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24 Battalion

CHAPTER 7 — El Agheila

page 140

El Agheila

LeavingMersa Matruh on 20 November, 6 Brigade moved west by long stages and came to Sidi Azeiz beyond the Libyan frontier on the night of the 22nd. Here, some ten miles south-west of Bardia, the Division was assembled and here it remained for the next twelve days. As on previous occasions the troops showed a remarkable aptitude for making themselves at home in fresh surroundings, though well aware that their stay could only be a short one. The idea of a brigade football tournament, conceived just before the departure from Mersa Matruh, was put into execution at Sidi Azeiz, and inter-unit matches were played. The 24th Battalion's A team beat 7 Anti-Tank Regiment by nine points to nil, and then received a tremendous drubbing at the hands of the Divisional Petrol Company.

It was at this time that Colonel Gwilliam contracted pneumonia and retired to hospital, his place being taken by Major Webb.1

On 4 December the Division again moved westwards. On the first day 6 Brigade passed close to the Sidi Rezegh blockhouse and halted for the night south of El Adem airfield. Of survivors able to recognise old landmarks few remained, but there was a profound satisfaction in moving thus rapidly, and with complete impunity, over ground so recently held by hostile armies. Continuing its westward course and averaging some eighty miles a day, 6 Brigade reached the vicinity of Msus on the 7th, turned south next day, and arrived on the 8th at El Haseiat, 20 miles south-east of Agedabia.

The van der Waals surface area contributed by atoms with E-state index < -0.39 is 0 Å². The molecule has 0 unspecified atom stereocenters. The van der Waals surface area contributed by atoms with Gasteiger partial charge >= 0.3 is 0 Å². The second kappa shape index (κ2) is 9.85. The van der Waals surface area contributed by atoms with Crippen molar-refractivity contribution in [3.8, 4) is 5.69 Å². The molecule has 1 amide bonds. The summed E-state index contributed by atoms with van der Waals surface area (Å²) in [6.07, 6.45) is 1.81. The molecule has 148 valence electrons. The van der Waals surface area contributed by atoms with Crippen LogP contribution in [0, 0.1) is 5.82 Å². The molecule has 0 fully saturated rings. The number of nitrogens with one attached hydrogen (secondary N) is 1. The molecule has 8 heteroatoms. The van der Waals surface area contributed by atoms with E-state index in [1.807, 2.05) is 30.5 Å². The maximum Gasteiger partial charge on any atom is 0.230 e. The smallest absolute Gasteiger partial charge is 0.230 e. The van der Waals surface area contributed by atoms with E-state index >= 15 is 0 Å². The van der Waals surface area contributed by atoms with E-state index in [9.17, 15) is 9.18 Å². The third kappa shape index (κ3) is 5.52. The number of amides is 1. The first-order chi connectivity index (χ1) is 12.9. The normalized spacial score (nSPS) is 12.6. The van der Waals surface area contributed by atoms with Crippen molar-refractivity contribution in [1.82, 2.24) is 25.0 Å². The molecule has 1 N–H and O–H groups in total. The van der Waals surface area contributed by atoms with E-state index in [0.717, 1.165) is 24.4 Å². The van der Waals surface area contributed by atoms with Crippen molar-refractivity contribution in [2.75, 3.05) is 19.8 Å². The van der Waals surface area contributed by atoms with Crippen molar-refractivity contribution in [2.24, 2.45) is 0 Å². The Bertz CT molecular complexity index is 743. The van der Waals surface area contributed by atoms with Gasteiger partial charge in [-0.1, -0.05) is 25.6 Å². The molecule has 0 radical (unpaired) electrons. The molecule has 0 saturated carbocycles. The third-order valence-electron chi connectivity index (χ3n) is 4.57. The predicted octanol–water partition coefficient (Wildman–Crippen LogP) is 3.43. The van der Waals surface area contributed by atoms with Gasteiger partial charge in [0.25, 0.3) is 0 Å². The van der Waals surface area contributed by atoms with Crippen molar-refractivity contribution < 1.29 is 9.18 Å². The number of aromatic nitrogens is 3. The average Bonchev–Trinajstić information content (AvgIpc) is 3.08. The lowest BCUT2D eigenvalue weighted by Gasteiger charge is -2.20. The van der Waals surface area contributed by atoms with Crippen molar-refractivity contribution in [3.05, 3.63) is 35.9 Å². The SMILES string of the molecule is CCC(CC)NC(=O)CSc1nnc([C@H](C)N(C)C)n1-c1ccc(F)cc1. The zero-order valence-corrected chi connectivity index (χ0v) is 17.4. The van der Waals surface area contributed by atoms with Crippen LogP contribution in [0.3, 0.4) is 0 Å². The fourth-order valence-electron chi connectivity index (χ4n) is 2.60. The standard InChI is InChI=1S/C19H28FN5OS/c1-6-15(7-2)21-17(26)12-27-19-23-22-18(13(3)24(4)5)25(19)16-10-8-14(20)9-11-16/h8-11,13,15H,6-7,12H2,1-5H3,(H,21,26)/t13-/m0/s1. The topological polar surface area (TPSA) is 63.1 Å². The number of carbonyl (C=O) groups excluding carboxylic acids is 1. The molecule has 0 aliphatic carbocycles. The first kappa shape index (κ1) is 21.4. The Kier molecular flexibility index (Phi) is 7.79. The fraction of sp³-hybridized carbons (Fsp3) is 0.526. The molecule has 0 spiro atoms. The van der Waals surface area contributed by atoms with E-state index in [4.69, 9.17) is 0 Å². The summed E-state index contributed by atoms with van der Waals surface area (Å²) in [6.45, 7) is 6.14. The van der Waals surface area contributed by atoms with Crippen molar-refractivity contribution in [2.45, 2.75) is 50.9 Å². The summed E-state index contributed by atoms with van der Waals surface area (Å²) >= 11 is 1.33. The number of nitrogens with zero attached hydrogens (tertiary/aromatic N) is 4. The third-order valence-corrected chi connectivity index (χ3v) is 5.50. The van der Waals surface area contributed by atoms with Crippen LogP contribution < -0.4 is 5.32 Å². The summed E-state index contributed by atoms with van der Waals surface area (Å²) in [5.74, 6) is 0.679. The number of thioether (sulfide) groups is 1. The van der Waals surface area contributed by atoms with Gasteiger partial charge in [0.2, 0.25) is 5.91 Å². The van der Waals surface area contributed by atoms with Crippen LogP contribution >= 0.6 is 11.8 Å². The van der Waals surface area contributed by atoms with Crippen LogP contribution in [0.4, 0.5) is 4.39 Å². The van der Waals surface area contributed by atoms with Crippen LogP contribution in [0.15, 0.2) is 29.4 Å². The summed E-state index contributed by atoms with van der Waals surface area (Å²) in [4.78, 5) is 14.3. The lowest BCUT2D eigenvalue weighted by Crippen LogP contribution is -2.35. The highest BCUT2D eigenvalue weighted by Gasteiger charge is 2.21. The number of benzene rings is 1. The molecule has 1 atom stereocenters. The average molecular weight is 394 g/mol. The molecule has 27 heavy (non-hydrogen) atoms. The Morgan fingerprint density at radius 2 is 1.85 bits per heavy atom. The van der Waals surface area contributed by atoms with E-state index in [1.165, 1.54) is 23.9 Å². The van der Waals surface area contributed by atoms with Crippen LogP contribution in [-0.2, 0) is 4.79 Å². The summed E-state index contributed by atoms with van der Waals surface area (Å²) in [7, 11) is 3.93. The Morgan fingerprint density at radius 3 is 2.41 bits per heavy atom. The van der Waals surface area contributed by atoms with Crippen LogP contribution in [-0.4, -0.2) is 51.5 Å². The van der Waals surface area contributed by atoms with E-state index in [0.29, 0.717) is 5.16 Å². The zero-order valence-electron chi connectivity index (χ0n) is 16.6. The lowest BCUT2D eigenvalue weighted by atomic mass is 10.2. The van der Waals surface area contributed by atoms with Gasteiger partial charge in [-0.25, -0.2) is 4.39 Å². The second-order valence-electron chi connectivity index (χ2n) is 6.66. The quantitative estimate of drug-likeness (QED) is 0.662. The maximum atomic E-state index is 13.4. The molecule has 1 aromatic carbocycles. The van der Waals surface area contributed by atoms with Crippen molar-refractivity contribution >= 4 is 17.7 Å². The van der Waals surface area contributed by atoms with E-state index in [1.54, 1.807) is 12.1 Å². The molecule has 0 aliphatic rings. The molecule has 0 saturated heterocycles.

Pursued by our armour along the North African coastline, the enemy had been given no respite. Tobruk, Derna, Benghazi, and Agedabia had fallen in rapid succession during the month of November. By the beginning of December Rommel's army stood at bay before El Agheila, in the Gulf of Sirte, from page 141 which position our forces had twice previously had to retire. At first General Montgomery had hoped to bluff the enemy into further retreat by a threat to his flank, but when it became apparent that he intended to stand and fight there remained no choice but to displace him by force. The position of El Agheila was naturally strong by reason of its difficulty of approach. From Marsa Brega, lying on the coast 30 miles to the east, a salt marsh, impassable in wet weather, extended south as far as Bir es Suera. South of this again the Wadi Faregh, running east and west, was a formidable obstacle surrounded by country unsuitable for manoeuvre which bordered upon yet another extensive salt marsh. All approaches leading through this difficult terrain were known to be heavily mined. A frontal assault might prove unduly expensive; casualties had been heavy and reinforcements were in short supply; but a frontal assault combined with a threat to the only line of retreat along the coastal road to Tripoli might achieve results at a lesser price. In order to make this threat, a wide cast to the south over soft and treacherous going would have to be made by the outflanking formations.